I love the photos and history of those early years.
I hardly knew either of my grandfathers. Its always fun to heat the stories.

ChrisJ said...

Thanks for the many comments. First I have to say that I didn't specifically identify Snafu as my cousin as I wasn't sure if he wanted to be revealed over the web. Because my sister, Kaybee, knows him better than I do, I certainly do concur with her about the wonderful treasure trove of photographs he has labored over for so many hours in recent months. Both he and Kaybee have been much more meticulous than I about identifying, labeling and categorizing them. I thank them both especially Snafu. I don't want you, Snafu, to think I didn't appreciate your hard work. I'm just a little sensitive to people's desire for privacy.

SCRIPTURE SENEX: Thank you so much for your very complimentary comments especially since you are from Liverpool! I greatly value all comments and followers. It does give one incentive to keep up the interest level... and writing skills.

Still going through clippings and photos, I just discovered today, that Grandad was also A TANK COMMANDER in the 1914-18 war. I am going to try to insert that fact into the GRANDFATHER blog without disrupting it very much.

snafu said...

No problem Chris, that blog makes me feel quite proud to be a relative.
In the D Squadron picture he shows a strong resemblance to your father but I always remembered your granddad as being much bigger. It must have been because I was just a child when I met him and we did not see him often.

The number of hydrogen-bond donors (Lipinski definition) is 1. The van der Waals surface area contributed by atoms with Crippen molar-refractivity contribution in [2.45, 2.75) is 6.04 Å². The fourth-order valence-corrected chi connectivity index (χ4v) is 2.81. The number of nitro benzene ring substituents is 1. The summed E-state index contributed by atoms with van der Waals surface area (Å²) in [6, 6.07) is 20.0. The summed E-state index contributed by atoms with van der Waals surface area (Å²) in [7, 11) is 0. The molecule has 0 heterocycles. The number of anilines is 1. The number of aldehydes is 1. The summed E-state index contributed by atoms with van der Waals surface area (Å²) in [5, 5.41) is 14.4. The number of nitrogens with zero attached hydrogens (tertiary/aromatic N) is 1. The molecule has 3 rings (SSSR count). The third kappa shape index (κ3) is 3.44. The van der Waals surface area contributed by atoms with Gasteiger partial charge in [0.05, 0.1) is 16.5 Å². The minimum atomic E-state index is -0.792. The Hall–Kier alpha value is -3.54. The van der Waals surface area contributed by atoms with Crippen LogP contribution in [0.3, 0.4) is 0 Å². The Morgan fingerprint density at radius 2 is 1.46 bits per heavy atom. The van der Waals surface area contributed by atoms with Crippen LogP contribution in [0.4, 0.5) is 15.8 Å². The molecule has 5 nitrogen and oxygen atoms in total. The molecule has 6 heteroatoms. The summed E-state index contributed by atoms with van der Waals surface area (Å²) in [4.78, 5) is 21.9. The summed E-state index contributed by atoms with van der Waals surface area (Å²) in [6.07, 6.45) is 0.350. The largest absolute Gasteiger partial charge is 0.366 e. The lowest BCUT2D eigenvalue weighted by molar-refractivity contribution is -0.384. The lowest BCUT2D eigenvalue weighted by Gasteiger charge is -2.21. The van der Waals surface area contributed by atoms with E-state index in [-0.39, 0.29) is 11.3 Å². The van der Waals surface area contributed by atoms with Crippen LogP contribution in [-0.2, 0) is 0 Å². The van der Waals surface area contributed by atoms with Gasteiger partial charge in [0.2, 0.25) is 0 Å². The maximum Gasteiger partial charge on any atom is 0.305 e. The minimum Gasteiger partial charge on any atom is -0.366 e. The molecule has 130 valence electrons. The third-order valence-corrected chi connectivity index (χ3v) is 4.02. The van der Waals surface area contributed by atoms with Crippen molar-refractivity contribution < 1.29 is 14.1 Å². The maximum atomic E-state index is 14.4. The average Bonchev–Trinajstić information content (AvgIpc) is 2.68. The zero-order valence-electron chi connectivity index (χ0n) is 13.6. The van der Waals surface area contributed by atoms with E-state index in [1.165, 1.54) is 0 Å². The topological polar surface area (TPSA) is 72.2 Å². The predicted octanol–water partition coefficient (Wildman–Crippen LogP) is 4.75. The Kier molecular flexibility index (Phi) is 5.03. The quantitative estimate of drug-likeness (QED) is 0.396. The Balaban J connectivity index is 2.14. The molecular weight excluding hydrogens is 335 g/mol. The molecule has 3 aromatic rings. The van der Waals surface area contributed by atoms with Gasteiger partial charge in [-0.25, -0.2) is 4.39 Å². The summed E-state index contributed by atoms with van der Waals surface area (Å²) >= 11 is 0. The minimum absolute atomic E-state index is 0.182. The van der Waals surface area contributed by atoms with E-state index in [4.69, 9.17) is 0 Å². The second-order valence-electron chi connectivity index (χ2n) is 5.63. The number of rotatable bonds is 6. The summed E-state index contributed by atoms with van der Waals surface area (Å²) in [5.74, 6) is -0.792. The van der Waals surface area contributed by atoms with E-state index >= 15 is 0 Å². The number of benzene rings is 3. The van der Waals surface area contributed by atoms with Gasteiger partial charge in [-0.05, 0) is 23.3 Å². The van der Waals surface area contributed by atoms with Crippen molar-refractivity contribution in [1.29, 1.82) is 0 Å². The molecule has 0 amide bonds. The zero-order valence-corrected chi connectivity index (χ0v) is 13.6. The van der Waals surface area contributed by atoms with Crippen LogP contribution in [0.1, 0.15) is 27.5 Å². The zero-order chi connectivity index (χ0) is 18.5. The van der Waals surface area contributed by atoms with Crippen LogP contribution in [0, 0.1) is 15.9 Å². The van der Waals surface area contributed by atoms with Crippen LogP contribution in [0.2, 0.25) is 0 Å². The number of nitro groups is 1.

MorningAJ said...

My grandad 'stretched' his birthday to go off to war in WWI. It cost him an eye but that didn't stop him working on the railways when he got home.

R1 said...

amazing story of your grandfather...

Gigi Ann said...

What wonderful memories you have of your Grandfather.

Thanks for your visit today.

Gigi Ann ABC Wednesday Team

EG Wow said...

You have such wonderful memories of your grandfather. Grandparents truly do influence their grandchildren. :)

MorningAJ said...

Hi Chris. Sorry you're missing out on the blogs at the moment. I had something similar a few weeks ago with Hilary's blog - but only Hilary's for some reason!

You're worth waiting for, though. So just keep calling by when it lets you!
AJ

claude said...

Chris, what a great post.history he has been through. Thank you for sharing this and the photos from the past.

Elizabeth said...

What a lovely post, Chris.Thank you for sharing it. x

Mrs.D said...

what a wonderful tribute!

sush said...

great one- for the theme.

Gill - That British Woman said...

how wonderful to have all those photos and to know so much about what he did in the army,

Gill

Pearl said...

How wonderful to know so much about your grandfather. I know so little. I really should look into it...

Pearl